Tales of Captivity and Adoption
The white man's God cannot love our people or He would protect them. They seem to be orphans who can look nowhere for help. -- CHIEF SEATTLE
As the previous chapter explained, the xenophobia that manifested itself at the end of the eighteenth century was inseparable from racist attitudes toward the Indians. For the new nation struggling in the aftermath of the Revolution to define the meaning of America, the Indians represented a threat from within whereas the immigrants represented a threat from without. Both also served the purpose of scapegoats who, through their differences, consolidated the unity and power of the "natural aristocracy" -- the white Anglo-Saxon Protestant landholders who constituted the dominant culture. Displacing their post- revolutionary identification with orphanhood onto these scapegoats, the republican "fathers" resembled the oppressive monarch they had recently overthrown and institutionalized that resemblance in the form of the federal government. Both the dispossession of the Indians and the repression of the immigrants reflected the neocolonial posture of an insecure and frangible nation struggling to assert its identity, like an adolescent striving for manhood.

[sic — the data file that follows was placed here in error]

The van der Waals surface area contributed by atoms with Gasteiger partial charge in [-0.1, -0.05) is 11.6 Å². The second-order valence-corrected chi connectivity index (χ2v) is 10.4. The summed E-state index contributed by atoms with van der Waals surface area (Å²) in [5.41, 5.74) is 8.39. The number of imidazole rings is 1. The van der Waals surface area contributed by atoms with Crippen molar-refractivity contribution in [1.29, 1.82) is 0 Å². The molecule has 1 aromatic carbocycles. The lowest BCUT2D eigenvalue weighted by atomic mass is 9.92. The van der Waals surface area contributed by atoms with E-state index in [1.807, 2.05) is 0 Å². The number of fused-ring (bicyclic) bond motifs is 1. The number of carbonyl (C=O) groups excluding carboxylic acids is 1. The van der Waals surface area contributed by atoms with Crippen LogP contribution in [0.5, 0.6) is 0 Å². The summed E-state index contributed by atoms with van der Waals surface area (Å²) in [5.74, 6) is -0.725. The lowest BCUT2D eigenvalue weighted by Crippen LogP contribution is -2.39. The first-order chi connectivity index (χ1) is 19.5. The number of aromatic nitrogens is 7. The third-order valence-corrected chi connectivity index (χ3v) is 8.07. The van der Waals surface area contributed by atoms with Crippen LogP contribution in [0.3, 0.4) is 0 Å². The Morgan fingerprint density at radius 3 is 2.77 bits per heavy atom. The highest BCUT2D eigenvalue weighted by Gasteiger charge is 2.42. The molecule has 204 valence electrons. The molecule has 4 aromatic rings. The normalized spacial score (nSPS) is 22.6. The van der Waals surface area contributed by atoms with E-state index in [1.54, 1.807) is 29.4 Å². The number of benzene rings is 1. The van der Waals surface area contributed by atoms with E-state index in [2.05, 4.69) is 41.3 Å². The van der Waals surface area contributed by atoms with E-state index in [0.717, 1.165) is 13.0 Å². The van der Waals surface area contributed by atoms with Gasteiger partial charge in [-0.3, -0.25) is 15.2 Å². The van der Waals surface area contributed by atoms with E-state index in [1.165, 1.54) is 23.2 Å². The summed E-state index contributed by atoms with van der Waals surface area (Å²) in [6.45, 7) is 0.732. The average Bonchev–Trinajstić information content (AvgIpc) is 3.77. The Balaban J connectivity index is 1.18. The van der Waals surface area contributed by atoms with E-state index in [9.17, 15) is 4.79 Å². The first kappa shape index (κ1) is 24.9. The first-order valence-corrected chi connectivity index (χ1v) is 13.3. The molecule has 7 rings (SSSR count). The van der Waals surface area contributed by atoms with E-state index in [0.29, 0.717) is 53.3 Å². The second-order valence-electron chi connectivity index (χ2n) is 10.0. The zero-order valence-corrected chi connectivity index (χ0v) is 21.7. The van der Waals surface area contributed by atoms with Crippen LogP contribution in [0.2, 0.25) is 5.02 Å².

As the citizens of the republic struggled to carve out a new identity for themselves as Americans rather than colonial subjects, certain novels of the early nineteenth century expressed the dream life of the republic, transforming the quest for identity into a family drama that used the metaphor of orphanhood to raise the question of what it means to be American. The first ma